If you want to have the time of your life participating in a massive water fight while immersing yourself in a rich cultural event, plan a trip to Thailand to partake in their iconic Songkran Festival. Songkran is Thailand’s Buddhist New Year celebration marking the beginning of the new astrological year from April 13th to 15th annually. Songkran translates to “astrological passage” and symbolizes change and transformation for the coming year.
Many consider Songkran to be the most anticipated event of the year in Thailand. The festival originated in Chiang Mai and the Chiang Mai festivities remain one of the biggest celebrations across Thailand today. The typically calm and reserved Thais completely let loose with incredible energy. Songkran is rich with tradition and symbolism, combined with modern fun and excitement.
During this holiday, Buddha statues in homes and temples are cleaned with perfumed water. Many people carefully clean their homes preparing for the new year while making their resolutions. On the morning of the 13th, residents visit their local temples to offer food to the Buddhist monks. Rituals include pouring water over the Buddha statues, representing purification and the washing away of sins as well as the banishment of bad luck. Young people pour scented water over the palms of elders to show their respect.
Perhaps the most well known Songkran ritualis the iconic water festival celebrated all across the country by both young and old. The water filled fun begins late morning on the 13th and continues through the full three days of the holiday. April is also peak heat season, which presents an opportune time for a water-soaked cool down! The city comes to a halt as streets and traffic are closed off and become the arenas for massive friendly water fights. This water fight ritual also serves the purpose of giving positive blessings, wishes and prosperity for the new year. Tens of thousands of people are roaring and ready with their squirt guns, water cannons and buckets filled with ice cold water in every corner of the town Beware that the Thais love to wipe a white powder mixed with water on people's’ faces. If you’re not into this, rinse it off nonchalantly with fresh water.
The most popular places to participate in the water madness are around the canals, moat, Ping River, the Tha Pae Gate and Chiang Mai Gate. The large moat surrounding the city is the perfect source of ammunition to refill your pistols and buckets. The playfulness is especially rowdy in this area. No need to pack your water gear from home as you will find plenty of vendors supplying all shapes and sizes of water guns. Tha Pae Gate is a massive water playground you have to see at least once, with plentiful refill stations and a music stage with foam machines.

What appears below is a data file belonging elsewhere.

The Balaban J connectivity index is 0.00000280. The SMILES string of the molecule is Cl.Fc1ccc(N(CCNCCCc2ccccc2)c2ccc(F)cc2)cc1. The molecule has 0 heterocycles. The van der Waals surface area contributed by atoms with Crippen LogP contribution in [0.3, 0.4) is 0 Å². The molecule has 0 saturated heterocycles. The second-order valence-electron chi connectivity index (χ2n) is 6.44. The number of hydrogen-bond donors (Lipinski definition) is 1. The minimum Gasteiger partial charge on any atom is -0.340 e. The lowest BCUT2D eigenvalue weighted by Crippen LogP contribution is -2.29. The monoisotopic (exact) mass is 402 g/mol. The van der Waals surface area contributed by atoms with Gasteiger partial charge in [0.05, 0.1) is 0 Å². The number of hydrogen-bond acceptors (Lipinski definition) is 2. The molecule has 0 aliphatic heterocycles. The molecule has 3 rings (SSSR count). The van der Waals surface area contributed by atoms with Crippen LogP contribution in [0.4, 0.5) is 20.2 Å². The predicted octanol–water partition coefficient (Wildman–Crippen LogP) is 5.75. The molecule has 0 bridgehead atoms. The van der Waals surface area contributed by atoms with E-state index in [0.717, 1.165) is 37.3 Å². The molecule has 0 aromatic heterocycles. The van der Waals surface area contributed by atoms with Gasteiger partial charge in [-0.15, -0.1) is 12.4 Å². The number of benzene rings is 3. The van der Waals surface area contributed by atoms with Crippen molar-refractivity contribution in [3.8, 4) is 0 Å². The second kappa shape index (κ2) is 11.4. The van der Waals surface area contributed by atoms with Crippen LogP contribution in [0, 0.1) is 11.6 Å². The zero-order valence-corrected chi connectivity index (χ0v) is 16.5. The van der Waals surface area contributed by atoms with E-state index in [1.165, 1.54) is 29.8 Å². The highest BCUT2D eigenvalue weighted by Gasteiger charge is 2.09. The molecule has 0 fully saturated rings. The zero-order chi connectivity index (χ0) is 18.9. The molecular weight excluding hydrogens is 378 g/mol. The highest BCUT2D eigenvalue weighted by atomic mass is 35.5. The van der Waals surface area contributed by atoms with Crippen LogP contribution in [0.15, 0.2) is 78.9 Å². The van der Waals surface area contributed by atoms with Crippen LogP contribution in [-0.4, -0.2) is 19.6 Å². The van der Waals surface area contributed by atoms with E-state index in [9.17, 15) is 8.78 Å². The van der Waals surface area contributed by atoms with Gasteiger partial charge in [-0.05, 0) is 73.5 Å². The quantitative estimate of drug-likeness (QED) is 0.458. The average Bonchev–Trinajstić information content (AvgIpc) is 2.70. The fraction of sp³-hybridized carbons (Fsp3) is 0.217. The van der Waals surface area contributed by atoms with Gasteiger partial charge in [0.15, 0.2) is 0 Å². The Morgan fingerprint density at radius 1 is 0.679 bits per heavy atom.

You will find the city streets lined with entertainment including professional dancers, parades, and religious processions. Chiang Mai holds the largest and most recognized Songkran Festival Parade where Buddhist statues from local temples are paraded through the streets on the afternoon of the 13th, to celebrate the coming of the new year. It is tradition to respectfully and carefully pour water over the arms and legs of the statues being carried.
The statues are accompanied by civic groups and marching bands from local schools. The parade makes its way from the Wat Phra Singh railway station to the center of the city in Old Town. A great spot to watch the parade from is Ratchadamnoen Road. From here you can see the Songkran Lady’s Parade pass by as well.
Beautiful sand sculptures can be seen at various temples all over Chiang Mai. The sand is delivered to temples on the second day of celebration and sculpted on the morning of the third day, decorated with prayer flags. On this third day special ceremonies take place in the central meeting hall of the temples.
While Chiang Mai is home to the largest Songkran celebration, other noteworthy celebrations worth visiting take place in Bangkok, Pattaya, Phuket, Hua Hin, and Khon Kaen.
How to Get There
Both domestic and regional international flights fly to Chiang Mai International Airport (CNX) which is only 3km from the city center. Flights between Bangkok and Chiang Mai run nearly every hour. Travel time between the airport and city center runs around 10 to 15 minutes. Note that this time can more than triple during the Songkran Festival on the 13th, 14th, and 15th of April. Therefore it is advisable to arrive at least a few days early to beat the traffic.
- Taxi - Authorized airport taxis charge a flat rate of 160 baht (€4) to the city center. Taxis are located at the north exit of the terminal after exiting baggage claim. Metered taxis are another option that cost roughly the same.
- Bus - Bus 4 travels to the city center from the airport for only 15 baht (€0.4).
- Tuk Tuk - If you really want to get into the Thai spirit and don’t mind forking out a little extra cash, Tuk Tuk costs around 60 baht per person (€1.5).
If traveling from Bangkok, your options are either hopping on a domestic flight or taking a 12 hour bus ride from Bangkok’s Northern Bus Terminal (Mo Chit). Most buses drop off at Chiang Mai’s Arcade Bus Station,his which costs between 400 and 800 baht (€10 - €20). Another option is to travel by train which takes between 14 to 16 hours. Prices vary depending on whether you book during daytime, nighttime, and in first or second class. The Chiang Mai train station is 3km east of the city center with plenty of tuk-tuks eager to give you a lift to the city.
Where to Stay
We recommend staying within the old city inside the moat, in close proximity to Ta Pae Gate where the main action takes place. Staying within walking distance alleviates the hassle of having to book transportation during such a busy and chaotic time. Instead you can rely on your own two feet!
Photos courtesy of iStock and John Shedrick.